A different kind of economy requires different kinds of economic policies. The reason that wages have barely risen in the UK since 2008 is because productivity has been almost stagnant. To improve productivity we need investment. In the mid-1980s, investment fluctuated between 20% and 25% of GDP. Today it is around 15%.
How can investment be raised? All the Tory leadership contenders except Sunak will pledge to abandon his planned increase in corporation tax, hoping that this will encourage businesses to invest more. But there is little evidence that it will. Germany has a higher level of business investment than the UK despite a corporation tax rate of 30%, compared to the UK’s 19%. Businesses don’t invest because of the tax rate on their profits. They invest when they are confident that they will make profits, because there will be sufficient demand for their products.
So raising the rate of investment needs more government, not less. It needs an active and nationwide industrial strategy in which public investment leverages private. There are huge needs and opportunities for such investment, from green infrastructure (such as home insulation, railways, and renewable energy) through innovating export sectors (such as life sciences and electric vehicles) to the caring sectors (physical and mental health, social care, and childcare). The latter will allow more people, especially women, to enter the labour force, which the economy desperately needs. At the same time, only a clear and concerted commitment to sustaining aggregate demand will give businesses the confidence to invest themselves. Only this will enable productivity to rise, thereby allowing wages to rise without inflation. And in turn, only this has a hope of making ‘levelling up’ an actual policy, rather than just a slogan.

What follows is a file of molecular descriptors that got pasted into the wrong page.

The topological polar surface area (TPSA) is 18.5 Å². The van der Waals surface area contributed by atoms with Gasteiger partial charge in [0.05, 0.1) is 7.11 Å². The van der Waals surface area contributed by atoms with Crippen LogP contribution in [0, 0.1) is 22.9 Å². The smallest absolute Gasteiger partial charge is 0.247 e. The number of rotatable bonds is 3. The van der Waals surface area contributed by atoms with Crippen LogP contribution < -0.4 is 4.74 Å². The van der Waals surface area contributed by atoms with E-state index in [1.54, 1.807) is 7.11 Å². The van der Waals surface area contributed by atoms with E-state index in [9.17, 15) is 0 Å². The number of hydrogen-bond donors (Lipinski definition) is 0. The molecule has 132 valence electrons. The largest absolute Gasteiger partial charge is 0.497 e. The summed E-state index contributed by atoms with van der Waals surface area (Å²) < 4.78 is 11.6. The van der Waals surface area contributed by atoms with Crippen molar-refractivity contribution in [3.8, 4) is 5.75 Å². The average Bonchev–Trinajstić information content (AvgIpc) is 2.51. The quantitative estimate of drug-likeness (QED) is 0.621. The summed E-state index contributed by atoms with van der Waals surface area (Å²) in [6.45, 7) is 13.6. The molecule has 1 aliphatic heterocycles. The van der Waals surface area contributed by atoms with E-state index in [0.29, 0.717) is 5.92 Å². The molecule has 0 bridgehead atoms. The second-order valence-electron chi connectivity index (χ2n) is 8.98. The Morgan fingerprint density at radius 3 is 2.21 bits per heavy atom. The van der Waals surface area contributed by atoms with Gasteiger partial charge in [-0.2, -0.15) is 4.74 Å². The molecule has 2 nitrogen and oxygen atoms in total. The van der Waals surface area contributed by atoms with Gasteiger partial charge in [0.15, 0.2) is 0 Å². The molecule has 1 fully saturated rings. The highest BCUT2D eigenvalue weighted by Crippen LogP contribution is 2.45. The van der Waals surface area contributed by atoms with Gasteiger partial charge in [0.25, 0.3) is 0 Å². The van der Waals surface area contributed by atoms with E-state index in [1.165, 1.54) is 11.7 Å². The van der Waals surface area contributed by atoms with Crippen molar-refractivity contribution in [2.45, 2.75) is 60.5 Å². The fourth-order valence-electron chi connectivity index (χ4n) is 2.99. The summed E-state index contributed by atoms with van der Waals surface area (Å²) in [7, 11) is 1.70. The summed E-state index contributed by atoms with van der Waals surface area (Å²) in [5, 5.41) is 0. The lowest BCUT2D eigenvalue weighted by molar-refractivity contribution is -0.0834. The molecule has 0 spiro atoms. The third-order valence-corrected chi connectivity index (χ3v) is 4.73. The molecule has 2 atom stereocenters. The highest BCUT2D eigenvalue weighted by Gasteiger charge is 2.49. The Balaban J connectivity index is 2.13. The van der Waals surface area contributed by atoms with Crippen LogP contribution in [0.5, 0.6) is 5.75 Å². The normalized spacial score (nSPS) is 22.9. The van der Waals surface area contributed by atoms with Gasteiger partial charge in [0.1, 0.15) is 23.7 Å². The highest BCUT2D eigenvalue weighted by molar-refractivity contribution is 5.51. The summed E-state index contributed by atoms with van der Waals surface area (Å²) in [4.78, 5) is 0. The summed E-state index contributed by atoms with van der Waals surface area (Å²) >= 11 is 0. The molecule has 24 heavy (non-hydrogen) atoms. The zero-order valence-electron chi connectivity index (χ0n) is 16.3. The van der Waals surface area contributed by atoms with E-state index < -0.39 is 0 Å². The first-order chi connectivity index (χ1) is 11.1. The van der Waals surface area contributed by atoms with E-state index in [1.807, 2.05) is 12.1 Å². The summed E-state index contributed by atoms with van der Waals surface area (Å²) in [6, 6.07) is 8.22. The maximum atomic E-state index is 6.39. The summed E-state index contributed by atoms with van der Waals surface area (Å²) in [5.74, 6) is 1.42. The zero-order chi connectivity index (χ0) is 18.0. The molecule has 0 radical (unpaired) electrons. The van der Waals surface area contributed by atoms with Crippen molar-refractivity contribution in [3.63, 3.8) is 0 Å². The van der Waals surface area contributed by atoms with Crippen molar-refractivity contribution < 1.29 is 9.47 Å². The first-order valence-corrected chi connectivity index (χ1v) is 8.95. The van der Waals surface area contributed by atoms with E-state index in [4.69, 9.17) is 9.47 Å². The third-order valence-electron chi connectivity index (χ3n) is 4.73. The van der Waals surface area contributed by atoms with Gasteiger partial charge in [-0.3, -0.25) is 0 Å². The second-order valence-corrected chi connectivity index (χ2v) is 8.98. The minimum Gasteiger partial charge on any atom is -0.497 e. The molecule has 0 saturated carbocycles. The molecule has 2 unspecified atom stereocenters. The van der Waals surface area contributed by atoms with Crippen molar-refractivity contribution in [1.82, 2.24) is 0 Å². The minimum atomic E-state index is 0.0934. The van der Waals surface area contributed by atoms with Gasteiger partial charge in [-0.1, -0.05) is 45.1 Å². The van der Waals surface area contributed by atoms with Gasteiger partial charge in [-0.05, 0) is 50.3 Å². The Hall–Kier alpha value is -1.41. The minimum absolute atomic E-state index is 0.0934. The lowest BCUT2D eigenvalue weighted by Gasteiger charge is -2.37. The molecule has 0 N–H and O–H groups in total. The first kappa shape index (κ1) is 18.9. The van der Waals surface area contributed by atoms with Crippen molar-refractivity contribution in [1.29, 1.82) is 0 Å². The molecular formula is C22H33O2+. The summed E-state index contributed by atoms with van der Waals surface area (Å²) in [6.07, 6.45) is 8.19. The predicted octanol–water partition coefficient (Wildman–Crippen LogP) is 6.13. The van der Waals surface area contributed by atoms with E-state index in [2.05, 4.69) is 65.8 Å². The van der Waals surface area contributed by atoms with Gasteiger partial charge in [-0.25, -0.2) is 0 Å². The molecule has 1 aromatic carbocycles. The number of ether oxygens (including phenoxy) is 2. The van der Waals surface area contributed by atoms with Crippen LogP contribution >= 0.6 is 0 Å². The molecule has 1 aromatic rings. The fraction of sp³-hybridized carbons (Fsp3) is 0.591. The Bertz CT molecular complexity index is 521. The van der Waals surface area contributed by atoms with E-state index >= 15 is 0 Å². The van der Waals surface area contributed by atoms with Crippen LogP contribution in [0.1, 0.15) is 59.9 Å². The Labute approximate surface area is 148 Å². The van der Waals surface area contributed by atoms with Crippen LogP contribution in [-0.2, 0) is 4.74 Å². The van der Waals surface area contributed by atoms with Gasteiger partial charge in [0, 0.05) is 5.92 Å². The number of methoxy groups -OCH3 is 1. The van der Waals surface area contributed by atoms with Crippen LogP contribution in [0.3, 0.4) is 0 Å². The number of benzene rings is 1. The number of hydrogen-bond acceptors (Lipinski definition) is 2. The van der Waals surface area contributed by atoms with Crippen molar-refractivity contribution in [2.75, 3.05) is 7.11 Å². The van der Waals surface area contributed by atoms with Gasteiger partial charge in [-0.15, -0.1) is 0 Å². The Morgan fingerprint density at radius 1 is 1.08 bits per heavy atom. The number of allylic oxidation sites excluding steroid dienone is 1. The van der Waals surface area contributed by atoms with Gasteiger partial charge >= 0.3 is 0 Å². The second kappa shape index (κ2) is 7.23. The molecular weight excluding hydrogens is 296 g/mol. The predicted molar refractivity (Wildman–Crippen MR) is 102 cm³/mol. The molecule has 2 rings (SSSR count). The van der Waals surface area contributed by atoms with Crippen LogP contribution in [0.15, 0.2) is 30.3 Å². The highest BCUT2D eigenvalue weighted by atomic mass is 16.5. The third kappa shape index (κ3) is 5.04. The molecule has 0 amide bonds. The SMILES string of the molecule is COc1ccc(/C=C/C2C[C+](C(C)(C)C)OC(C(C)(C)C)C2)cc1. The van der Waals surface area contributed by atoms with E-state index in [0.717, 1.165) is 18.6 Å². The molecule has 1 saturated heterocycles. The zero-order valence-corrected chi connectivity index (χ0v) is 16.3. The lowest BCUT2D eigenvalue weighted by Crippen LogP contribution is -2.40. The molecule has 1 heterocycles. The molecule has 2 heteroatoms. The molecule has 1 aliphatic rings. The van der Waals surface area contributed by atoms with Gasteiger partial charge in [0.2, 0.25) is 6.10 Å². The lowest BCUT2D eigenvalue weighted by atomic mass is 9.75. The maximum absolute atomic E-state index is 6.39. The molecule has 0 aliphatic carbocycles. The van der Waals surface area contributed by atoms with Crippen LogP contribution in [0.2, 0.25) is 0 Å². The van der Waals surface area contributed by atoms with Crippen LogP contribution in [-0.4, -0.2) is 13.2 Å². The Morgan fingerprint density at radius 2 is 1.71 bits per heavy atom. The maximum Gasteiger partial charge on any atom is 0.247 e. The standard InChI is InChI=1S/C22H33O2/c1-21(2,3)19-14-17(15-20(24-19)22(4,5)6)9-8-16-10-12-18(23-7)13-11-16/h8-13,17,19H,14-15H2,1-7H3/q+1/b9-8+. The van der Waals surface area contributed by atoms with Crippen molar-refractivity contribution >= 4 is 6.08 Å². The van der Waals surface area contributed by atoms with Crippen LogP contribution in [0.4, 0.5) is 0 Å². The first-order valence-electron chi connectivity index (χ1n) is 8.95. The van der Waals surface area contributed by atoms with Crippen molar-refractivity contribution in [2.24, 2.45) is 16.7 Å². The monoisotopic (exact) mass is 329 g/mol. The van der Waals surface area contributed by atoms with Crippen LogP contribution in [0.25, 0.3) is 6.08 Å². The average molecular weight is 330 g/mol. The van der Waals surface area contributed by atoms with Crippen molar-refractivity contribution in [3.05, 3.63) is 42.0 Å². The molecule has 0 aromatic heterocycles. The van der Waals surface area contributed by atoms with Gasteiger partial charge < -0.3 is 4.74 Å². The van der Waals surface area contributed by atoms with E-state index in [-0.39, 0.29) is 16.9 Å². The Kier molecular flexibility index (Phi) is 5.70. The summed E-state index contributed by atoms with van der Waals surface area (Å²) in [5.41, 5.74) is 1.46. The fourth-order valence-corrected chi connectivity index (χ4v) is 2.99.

Recognising all this, Theresa May made industrial strategy a central element of economic policy. She was drawing on an important Conservative tradition now usually associated with Michael Heseltine, when he was in charge of the 1980s equivalent of ‘levelling up’ in Thatcher’s Cabinet. But it is not part of Thatcherite mythology, so never mind the actual economic needs of the country today; none of the current leadership contenders will support it.
Given that they must appeal to an almost entirely Thatcherite electorate – first their fellow MPs and then the wider Tory party membership – we should not really be surprised at all this. But one of these contenders will be the next Prime Minister. And then their preference for ideological nostalgia over economic reality will risk making our already weak economy even weaker.
Michael Jacobs (@michaelujacobs) is Professor of Political Economy at the University of Sheffield.
Photo by Pawel Czerwinski on Unsplash.